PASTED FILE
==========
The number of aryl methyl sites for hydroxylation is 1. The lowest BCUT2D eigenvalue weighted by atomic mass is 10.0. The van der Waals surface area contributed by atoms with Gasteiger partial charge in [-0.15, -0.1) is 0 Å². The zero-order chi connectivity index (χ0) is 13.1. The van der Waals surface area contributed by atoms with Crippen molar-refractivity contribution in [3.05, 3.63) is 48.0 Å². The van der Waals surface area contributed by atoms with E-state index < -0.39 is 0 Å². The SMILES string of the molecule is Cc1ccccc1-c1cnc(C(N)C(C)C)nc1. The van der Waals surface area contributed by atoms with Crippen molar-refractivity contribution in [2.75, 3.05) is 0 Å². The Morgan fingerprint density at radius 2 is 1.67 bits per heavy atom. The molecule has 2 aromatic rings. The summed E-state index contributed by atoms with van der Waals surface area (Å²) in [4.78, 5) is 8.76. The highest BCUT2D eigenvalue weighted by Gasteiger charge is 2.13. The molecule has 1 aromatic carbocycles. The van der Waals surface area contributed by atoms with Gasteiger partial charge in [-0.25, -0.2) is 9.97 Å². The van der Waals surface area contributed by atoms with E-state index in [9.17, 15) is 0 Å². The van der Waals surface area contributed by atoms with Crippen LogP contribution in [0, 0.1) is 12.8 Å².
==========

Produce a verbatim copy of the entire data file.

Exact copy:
The number of aryl methyl sites for hydroxylation is 1. The lowest BCUT2D eigenvalue weighted by atomic mass is 10.0. The van der Waals surface area contributed by atoms with Gasteiger partial charge in [-0.15, -0.1) is 0 Å². The zero-order chi connectivity index (χ0) is 13.1. The van der Waals surface area contributed by atoms with Crippen molar-refractivity contribution in [3.05, 3.63) is 48.0 Å². The van der Waals surface area contributed by atoms with E-state index < -0.39 is 0 Å². The SMILES string of the molecule is Cc1ccccc1-c1cnc(C(N)C(C)C)nc1. The van der Waals surface area contributed by atoms with Crippen molar-refractivity contribution in [2.75, 3.05) is 0 Å². The Morgan fingerprint density at radius 2 is 1.67 bits per heavy atom. The molecule has 2 aromatic rings. The summed E-state index contributed by atoms with van der Waals surface area (Å²) in [4.78, 5) is 8.76. The highest BCUT2D eigenvalue weighted by Gasteiger charge is 2.13. The molecule has 1 aromatic carbocycles. The van der Waals surface area contributed by atoms with Gasteiger partial charge in [-0.25, -0.2) is 9.97 Å². The van der Waals surface area contributed by atoms with E-state index in [9.17, 15) is 0 Å². The van der Waals surface area contributed by atoms with Crippen LogP contribution in [0, 0.1) is 12.8 Å².